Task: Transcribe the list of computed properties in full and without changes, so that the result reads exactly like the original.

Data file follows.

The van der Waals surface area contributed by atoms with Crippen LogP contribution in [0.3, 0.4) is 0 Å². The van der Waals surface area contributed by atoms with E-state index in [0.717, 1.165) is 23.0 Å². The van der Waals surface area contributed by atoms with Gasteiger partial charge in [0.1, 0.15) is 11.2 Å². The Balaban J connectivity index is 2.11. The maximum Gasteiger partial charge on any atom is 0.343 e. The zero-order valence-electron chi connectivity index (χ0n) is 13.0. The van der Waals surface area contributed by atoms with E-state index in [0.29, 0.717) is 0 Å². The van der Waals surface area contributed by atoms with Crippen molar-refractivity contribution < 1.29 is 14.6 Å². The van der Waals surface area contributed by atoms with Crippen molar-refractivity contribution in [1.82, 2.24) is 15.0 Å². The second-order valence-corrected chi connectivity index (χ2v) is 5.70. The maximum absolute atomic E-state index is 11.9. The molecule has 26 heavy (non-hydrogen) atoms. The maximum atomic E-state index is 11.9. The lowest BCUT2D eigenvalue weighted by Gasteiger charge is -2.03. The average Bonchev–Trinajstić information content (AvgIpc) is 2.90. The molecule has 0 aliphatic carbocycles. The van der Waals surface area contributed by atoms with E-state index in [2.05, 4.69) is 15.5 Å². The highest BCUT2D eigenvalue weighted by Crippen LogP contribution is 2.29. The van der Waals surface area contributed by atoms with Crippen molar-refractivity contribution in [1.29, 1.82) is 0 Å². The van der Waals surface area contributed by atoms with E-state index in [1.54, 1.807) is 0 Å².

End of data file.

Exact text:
The van der Waals surface area contributed by atoms with Crippen LogP contribution in [0.3, 0.4) is 0 Å². The van der Waals surface area contributed by atoms with E-state index in [0.717, 1.165) is 23.0 Å². The van der Waals surface area contributed by atoms with Gasteiger partial charge in [0.1, 0.15) is 11.2 Å². The Balaban J connectivity index is 2.11. The maximum Gasteiger partial charge on any atom is 0.343 e. The zero-order valence-electron chi connectivity index (χ0n) is 13.0. The van der Waals surface area contributed by atoms with E-state index in [0.29, 0.717) is 0 Å². The van der Waals surface area contributed by atoms with Crippen molar-refractivity contribution < 1.29 is 14.6 Å². The van der Waals surface area contributed by atoms with Crippen molar-refractivity contribution in [1.82, 2.24) is 15.0 Å². The second-order valence-corrected chi connectivity index (χ2v) is 5.70. The maximum absolute atomic E-state index is 11.9. The molecule has 26 heavy (non-hydrogen) atoms. The maximum atomic E-state index is 11.9. The lowest BCUT2D eigenvalue weighted by Gasteiger charge is -2.03. The average Bonchev–Trinajstić information content (AvgIpc) is 2.90. The molecule has 0 aliphatic carbocycles. The van der Waals surface area contributed by atoms with E-state index in [2.05, 4.69) is 15.5 Å². The highest BCUT2D eigenvalue weighted by Crippen LogP contribution is 2.29. The van der Waals surface area contributed by atoms with Crippen molar-refractivity contribution in [1.29, 1.82) is 0 Å². The van der Waals surface area contributed by atoms with E-state index in [1.54, 1.807) is 0 Å².